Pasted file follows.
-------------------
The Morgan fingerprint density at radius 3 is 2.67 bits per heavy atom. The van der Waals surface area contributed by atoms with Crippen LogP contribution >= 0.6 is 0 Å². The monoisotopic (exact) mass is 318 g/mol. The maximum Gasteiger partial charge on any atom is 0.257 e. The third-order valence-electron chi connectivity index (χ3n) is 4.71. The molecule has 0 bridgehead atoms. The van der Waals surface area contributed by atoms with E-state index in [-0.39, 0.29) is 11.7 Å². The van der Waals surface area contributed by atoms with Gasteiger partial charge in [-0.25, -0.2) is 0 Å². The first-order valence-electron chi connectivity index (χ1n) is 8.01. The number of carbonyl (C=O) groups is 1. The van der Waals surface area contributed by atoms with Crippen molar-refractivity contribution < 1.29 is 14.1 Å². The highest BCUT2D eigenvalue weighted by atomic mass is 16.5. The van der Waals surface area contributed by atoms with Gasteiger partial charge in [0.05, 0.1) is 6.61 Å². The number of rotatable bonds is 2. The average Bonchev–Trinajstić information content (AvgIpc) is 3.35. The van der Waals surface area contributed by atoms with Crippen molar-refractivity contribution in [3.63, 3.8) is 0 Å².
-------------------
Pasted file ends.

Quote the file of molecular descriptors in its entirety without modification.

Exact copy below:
The Morgan fingerprint density at radius 3 is 2.67 bits per heavy atom. The van der Waals surface area contributed by atoms with Crippen LogP contribution >= 0.6 is 0 Å². The monoisotopic (exact) mass is 318 g/mol. The maximum Gasteiger partial charge on any atom is 0.257 e. The third-order valence-electron chi connectivity index (χ3n) is 4.71. The molecule has 0 bridgehead atoms. The van der Waals surface area contributed by atoms with E-state index in [-0.39, 0.29) is 11.7 Å². The van der Waals surface area contributed by atoms with Gasteiger partial charge in [-0.25, -0.2) is 0 Å². The first-order valence-electron chi connectivity index (χ1n) is 8.01. The number of carbonyl (C=O) groups is 1. The van der Waals surface area contributed by atoms with Crippen molar-refractivity contribution < 1.29 is 14.1 Å². The highest BCUT2D eigenvalue weighted by atomic mass is 16.5. The van der Waals surface area contributed by atoms with Gasteiger partial charge in [0.05, 0.1) is 6.61 Å². The number of rotatable bonds is 2. The average Bonchev–Trinajstić information content (AvgIpc) is 3.35. The van der Waals surface area contributed by atoms with Crippen molar-refractivity contribution in [3.63, 3.8) is 0 Å².